Hundreds of competitive high school swimmers will descend on Hamilton’s Waterworld this weekend, when the refurbished facility hosts the 2019 NZ Secondary School Swimming Championships.
The four-day event at the Hamilton City Council-owned facility opens on the evening of Thursday 12 September, and runs through Sunday 15 September. More than 700 competitors will take to the water across five age groups and 49 swimming events totalling more than 4500 swims.
Stuart Davidson, the Council’s Aquatics Manager, says hosting the NZ Secondary School Swimming Championships reflects the importance of the multi-million-dollar investment made to refurbish and modernise Waterworld in 2018.
“There was a significant investment in pipes, filtration and pumps during the refurbishment project. We also needed to ensure we met FINA regulations for competitive swimming events, and having a refreshed and modernised complex certainly helps to secure these types of meetings,” Mr Davidson says.
Swimming New Zealand’s Events Manager Anthony Bowler says the modernisation of Waterworld was a factor in allocating the event to the facility.
“Thanks to recent pool upgrades, Swimming New Zealand is excited to showcase Waterworld as an attractive venue to visit,” Mr Bowler says. “Swimmers and spectators should expect to see a huge difference since the Championships were last held there in 2017.”
Mr Bowler says competitors will racing across the short course 25m distance. Swimmers to watch out for include Breana Crawford (Mt Albert Grammar), Tyrone Henry (Pakuranga College), Laura Littlejohn (Waikato Diocesan School) and Cameron Gray (Westlake Boys High School).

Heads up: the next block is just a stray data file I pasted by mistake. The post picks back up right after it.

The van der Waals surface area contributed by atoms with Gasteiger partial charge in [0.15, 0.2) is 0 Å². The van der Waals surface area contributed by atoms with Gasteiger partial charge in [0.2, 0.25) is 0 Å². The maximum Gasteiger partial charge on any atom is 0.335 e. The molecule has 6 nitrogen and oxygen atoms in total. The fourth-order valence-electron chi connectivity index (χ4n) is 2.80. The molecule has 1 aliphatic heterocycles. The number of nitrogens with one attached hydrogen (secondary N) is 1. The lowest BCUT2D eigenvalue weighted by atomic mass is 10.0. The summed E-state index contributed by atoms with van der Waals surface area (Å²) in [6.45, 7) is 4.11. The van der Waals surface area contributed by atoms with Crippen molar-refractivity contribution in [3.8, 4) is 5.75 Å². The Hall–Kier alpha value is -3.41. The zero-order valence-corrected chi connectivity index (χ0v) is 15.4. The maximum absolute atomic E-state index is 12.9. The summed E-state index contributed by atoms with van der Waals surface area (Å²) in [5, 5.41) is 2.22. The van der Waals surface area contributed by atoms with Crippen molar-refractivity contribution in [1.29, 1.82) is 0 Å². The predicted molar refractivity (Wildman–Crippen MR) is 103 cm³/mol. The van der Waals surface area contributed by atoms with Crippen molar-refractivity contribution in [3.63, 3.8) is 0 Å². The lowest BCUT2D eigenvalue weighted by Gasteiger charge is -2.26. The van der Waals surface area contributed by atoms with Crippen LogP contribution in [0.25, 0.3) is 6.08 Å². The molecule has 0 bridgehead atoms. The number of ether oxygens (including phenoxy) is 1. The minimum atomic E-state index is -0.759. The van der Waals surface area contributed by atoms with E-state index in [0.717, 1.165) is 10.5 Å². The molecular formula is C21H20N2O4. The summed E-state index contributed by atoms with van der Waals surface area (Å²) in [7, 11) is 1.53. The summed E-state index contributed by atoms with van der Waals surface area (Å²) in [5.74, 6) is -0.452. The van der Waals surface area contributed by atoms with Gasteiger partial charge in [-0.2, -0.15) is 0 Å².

Diocesan School for Girls (Auckland) and Wellington College will be looking to defend the top Girls and Boys Trophies, and facing tough competition from the likes of Tauranga Boys High School, Waikato Diocesan School, Westlake Boys High School and Napier Girls High School. St Andrew’s College athletes will be hoping to go back to back and retain the Top Co-Ed School Trophy.
The Waikato District Health Board has issued information on the current measles outbreak in the upper North Island. People showing symptoms of the disease – or who have been in contact with those who have been confirmed as having measles – are being urged not to attend large public events. Mr Bowler says organisers of the competition have also passed on measles-related information to competitors, coaches and schools.
Mr Davidson says the four-day event means restrictions on the availability of the 50m pool. Regular or casual lane swimmers who normally use Waterworld are urged to visit Gallagher Aquatic Centre while the competition is on.